Means of transport for the large USH2A gene
In gene therapy, a healthy copy of the gene is delivered to a specific location in the retina of the eye using a molecular truck, or a means of transport. This is usually done using a virus that has first been rendered harmless so that a vector remains, a kind of ‘packaging’. The most commonly used vector is the adeno-associated viral vector (AAV).
However, there is a problem. The USH2A gene is much too large for a normal AAV vector, so another alternative must be sought to deliver the large healthy copy of the USH2A gene into a patient’s eye.

Large trucks as vector
Previously, in collaboration with Dr Manuel A.F.V Gonçalves (Department of Chemical Cell Biology), the researchers in Jan Wijnholds’ lab at the LUMC, have developed new vectors into which very large genes fit, the so-called High-Capacity Adenoviral Vectors (HcAdV).
The large USH2A gene fits completely into this vector. As a result, this vector can serve as a molecular truck and can be used as a vector for gene therapy.

Mini retinas
In the research project “Genetic drugs preventing blindness due to USH2A function”, human mutant USH2A iPSC retinal organoids are used to test several new high-DNA capacity gene therapy vectors. These USH2A ‘organoids’ are ‘mini-retinas’ made from cell lines derived from USH2A patients.

These ‘mini-retinas’ are used because they allow to study the effect of loss of USH2A protein (Usherin) in the cilium of the photoreceptor. The cilium transports the essential proteins in the retina. These ‘organoids’, made from patient cell lines, could also be used in the future to test gene therapy for retinal disorders due to mutations in other Usher genes.

Replace gene and/or edit gene
In the research project of Jan Wijnholds, two types of gene therapy are being tested on the ‘mini retinas’. The first type of therapy candidate is an HcAdV vector containing a healthy copy of the USH2A gene that, after delivery, replaces the defective USH2A gene in the retina. We call this gene replacement therapy. The healthy copy of the gene must activate the gene in the photoreceptors of the ‘mini retinas’, the ‘organoids’.

The second type of therapy candidate is an HcAdV vector containing ‘a repair kit’ and, after delivery into the retina, repairs the defective USH2A gene in the eye itself. This is also known as gene editing therapy, CRISPR-Cas9 is used for this. CRISPR are pieces of DNA with codes that can detect the defective gene. The Cas9 is an enzyme that ‘cuts’ out the defective gene and ‘sticks’ a new healthy piece of DNA in it.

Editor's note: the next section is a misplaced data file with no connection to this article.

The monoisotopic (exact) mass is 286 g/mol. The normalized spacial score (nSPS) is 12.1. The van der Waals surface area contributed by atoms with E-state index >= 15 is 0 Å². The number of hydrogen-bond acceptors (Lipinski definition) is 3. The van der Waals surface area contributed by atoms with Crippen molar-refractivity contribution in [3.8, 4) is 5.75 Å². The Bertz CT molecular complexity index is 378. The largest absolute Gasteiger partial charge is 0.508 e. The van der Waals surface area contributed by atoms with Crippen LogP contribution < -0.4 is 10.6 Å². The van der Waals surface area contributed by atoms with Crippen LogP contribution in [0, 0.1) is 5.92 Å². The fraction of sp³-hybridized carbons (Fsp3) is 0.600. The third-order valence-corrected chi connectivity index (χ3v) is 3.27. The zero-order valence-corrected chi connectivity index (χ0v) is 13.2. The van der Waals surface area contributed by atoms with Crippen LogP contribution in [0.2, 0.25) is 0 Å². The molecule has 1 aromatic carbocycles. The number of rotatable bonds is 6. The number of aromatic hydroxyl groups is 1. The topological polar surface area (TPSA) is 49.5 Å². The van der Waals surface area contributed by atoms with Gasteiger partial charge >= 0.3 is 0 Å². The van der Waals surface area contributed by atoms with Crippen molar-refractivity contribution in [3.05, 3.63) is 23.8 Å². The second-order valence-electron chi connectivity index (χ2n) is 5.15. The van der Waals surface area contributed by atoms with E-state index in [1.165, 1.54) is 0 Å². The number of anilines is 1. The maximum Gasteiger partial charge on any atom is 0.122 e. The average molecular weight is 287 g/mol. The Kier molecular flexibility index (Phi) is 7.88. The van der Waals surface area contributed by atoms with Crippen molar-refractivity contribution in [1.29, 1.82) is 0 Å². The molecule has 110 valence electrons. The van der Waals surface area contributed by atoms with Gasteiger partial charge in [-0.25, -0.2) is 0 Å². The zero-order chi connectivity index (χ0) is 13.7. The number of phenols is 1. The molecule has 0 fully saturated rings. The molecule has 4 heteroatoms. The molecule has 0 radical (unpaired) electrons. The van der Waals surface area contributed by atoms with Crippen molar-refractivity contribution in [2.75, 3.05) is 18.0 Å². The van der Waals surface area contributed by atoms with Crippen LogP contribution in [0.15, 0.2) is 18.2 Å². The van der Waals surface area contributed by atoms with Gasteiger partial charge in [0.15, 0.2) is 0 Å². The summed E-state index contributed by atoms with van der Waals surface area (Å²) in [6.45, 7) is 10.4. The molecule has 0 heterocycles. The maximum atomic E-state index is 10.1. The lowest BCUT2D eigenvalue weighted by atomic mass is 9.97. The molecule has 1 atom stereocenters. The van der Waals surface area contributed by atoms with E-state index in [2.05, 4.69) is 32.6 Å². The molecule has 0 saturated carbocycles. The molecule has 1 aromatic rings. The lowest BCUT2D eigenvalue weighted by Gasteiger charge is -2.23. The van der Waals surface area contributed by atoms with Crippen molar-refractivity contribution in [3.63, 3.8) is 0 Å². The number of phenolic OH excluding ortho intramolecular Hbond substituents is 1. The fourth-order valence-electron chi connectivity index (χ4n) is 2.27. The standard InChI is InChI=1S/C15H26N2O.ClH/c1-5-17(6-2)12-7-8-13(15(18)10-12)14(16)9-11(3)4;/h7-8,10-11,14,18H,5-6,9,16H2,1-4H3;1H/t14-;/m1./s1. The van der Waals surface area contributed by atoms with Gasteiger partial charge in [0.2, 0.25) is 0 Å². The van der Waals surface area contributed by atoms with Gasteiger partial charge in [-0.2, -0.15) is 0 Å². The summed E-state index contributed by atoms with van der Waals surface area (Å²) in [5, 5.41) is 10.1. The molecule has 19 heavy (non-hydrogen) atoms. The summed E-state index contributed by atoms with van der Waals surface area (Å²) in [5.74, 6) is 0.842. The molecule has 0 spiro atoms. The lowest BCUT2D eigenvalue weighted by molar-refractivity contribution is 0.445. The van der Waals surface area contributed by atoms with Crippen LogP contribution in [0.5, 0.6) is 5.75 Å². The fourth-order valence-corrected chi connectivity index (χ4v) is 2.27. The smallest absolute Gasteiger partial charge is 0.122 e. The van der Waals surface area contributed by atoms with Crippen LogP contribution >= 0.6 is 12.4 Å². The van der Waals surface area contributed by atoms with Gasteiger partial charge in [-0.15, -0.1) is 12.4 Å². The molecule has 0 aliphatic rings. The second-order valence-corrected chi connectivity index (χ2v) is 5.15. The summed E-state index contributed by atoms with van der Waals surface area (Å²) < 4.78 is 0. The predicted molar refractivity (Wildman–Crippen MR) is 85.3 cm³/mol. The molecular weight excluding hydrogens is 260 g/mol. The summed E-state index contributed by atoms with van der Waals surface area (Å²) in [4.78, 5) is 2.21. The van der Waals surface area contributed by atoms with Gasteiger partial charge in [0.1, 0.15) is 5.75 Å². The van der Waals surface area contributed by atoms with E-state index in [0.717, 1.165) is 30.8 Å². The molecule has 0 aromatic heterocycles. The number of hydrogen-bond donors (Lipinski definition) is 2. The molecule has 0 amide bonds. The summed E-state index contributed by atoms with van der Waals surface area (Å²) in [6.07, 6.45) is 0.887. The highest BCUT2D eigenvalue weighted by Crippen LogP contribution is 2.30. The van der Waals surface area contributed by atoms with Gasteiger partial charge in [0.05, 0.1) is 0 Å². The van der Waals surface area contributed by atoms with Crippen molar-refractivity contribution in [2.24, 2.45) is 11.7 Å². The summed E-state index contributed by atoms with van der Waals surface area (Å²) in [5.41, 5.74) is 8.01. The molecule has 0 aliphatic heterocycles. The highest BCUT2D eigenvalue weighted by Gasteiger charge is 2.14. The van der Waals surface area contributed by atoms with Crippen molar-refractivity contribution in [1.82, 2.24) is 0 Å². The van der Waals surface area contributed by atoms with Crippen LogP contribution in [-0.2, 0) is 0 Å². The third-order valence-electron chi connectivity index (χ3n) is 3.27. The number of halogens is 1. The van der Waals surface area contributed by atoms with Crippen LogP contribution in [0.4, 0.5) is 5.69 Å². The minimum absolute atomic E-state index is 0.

Both the CRISPR and Cas9 are transported in a cassette and delivered into the retina by an HcAdV vector. The USH2A gene is edited and repaired at its destination.

Promises for large groups of patients
Both technologies for genetherapeutic application are not dependent on the type of mutations in the USH2A gene. If the USH2A gene is found to be expressed in the light-sensitive cells of the mini-retinas thanks to one or both techniques, the treatment may become available to all patients with USH2A. When more money becomes available for research for these two techniques , the research team of Jan Wijnholds could also test these for other Usher genes, and could possibly also be a solution for patients with mutations in Usher genes other than USH2A.

The mission of Stichting Ushersyndroom
Annouk van Nunen, secretary of Stichting Ushersyndroom, is very pleased with the start of this research. Stichting Ushersyndroom’s mission is “In 2025, Usher Syndrome will be treatable!”.Annouk: “We want all patients to have a realistic prospect in 2025 of a treatment that can slow down, stop or even restore the further deterioration of their hearing and vision”.

The big challenge for scientists is to explore multiple research routes in order to eventually develop a treatment for all people with Usher syndrome. Stichting Ushersyndroom therefore stimulates as many lines of research as possible, so that people with Usher Syndrome can make their dreams come true. “It is fantastic that so much research is being done into Usher Syndrome in the Netherlands. This type of research is hopeful for all USH2A patients. But if it works, it could also be a solution for patients with mutations in other Usher genes, Annouk van Nunen.

This four-year study, which started in November, has been budgeted at € 250.000. Stichting Ushersyndroom is contributing € 85.000 to this research. Other funds that have contributed are: Rotterdamse Stichting Blindenbelangen, LSBS, Stichting Blindenhulp and a partial contribution from the LUMC Ophthalmology Departmen